The players: Suddenly, this is a crowded field. Apps like GetGlue, Miso, Philo, and Tunerfish offer similar check-in and game-like features. IntoNow adds automatic content recognition (ACR), in which the audio signal of the show that is running triggers the app. Shazam does for that for music now, and will shortly add it for TV. Beyond TV turns your PC or Mac into a DVR. WatchPoints offers rewards for viewing. Zazum enables impulse purchases via its “SeeLoveBuy” app.
The odds: With so much VC-backed competition, it's clear that the category is hot, which may lead Facebook and Twitter to jump in. Earlier this year, Yahoo bought IntoNow just weeks after its launch. Over the long haul, these apps must attract users, sponsors and deals with TV brands themselves, like this one with Project Runway.
IntoNow’s Adam Cahan admits, “I don’t think anyone in this space has cracked what users are drawn to.” To hear more from Cahan and other leaders, check out this video from the TV of Tomorrow show.
What is it?: Tablet and smartphone apps that give fans a deep dive into a specific show or network.
Why you should care: The audience is moving to mobile devices, especially hard-core fans. They will reward the shows that give them more content.
How it works: Early mobile apps for networks and TV shows offered promotion, schedules, trivia, data, galleries, clips and the like. (My favorite is from TCM). When networks began streaming full episodes on websites, and then tablets, the apps provided extra content alongside the streams. (Cable got into the act with its TV Everywhere initiative, which opened the cookie jar to subscribers.) Now individual series are offering bespoke apps for the true fan.The newest of these actually synch to the live broadcast.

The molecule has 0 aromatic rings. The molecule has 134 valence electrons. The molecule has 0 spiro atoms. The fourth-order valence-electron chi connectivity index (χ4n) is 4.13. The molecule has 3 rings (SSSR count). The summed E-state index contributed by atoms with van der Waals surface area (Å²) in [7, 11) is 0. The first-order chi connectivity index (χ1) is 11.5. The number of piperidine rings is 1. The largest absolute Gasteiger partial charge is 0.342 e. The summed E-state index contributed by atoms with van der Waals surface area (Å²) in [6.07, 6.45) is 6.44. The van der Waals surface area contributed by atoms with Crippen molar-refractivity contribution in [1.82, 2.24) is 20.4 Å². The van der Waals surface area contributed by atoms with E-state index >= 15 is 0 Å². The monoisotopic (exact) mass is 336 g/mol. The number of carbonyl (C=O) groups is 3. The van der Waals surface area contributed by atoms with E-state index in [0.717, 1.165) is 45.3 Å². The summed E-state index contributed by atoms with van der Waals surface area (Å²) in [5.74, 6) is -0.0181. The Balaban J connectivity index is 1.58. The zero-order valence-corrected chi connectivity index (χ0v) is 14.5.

The players: Basically everyone in the business, especially channels, shows (and movies) that have ardent fan bases. "Our brands are all racing to create a companion experience on mobile interactive devices,” said Marc Siry of NBC Universal at the Digital Content Monetization conference in June.
Some good examples are apps for Fox’s "Bones" and ABC’s "Grey’s Anatomy," one of the first to use Nielsen's MediaSync technology. See also, the HBO-commissioned content for Game of Thrones, available via its HBO-Go app.
The odds: Mobile devices and app stores are revolutionizing the content marketplace, forever changing our definition of TV "networks" and "shows." (and movies, too), and bringing new opportunities to satisfy the seemingly insatiable demands of audiences for more, more more. Expanded TV allows creators to broaden their pallets and expand their relationship with audiences over time.
These three trends are enabled by technologies (Wifi, audio fingerprinting, tablets) and new business models (OTT, apps, social). As each finds its user base and category leader, it's very likely that the functions will simple become subsumed into the mainstream — it will be "just TV".
A London start-up called Zeebox suggests such a future when the TV set will be linked to a second screen and automatically connect your viewing to the broader web. As co-founder Ernesto Schmitt told Paid Content: "We think (consumers) want TV on steroids – the ability to watch TV socially, an ability to transact, to get information, to interact. It’s the enhancement of TV."
This post originally ran on Tribeca's Future of Film site.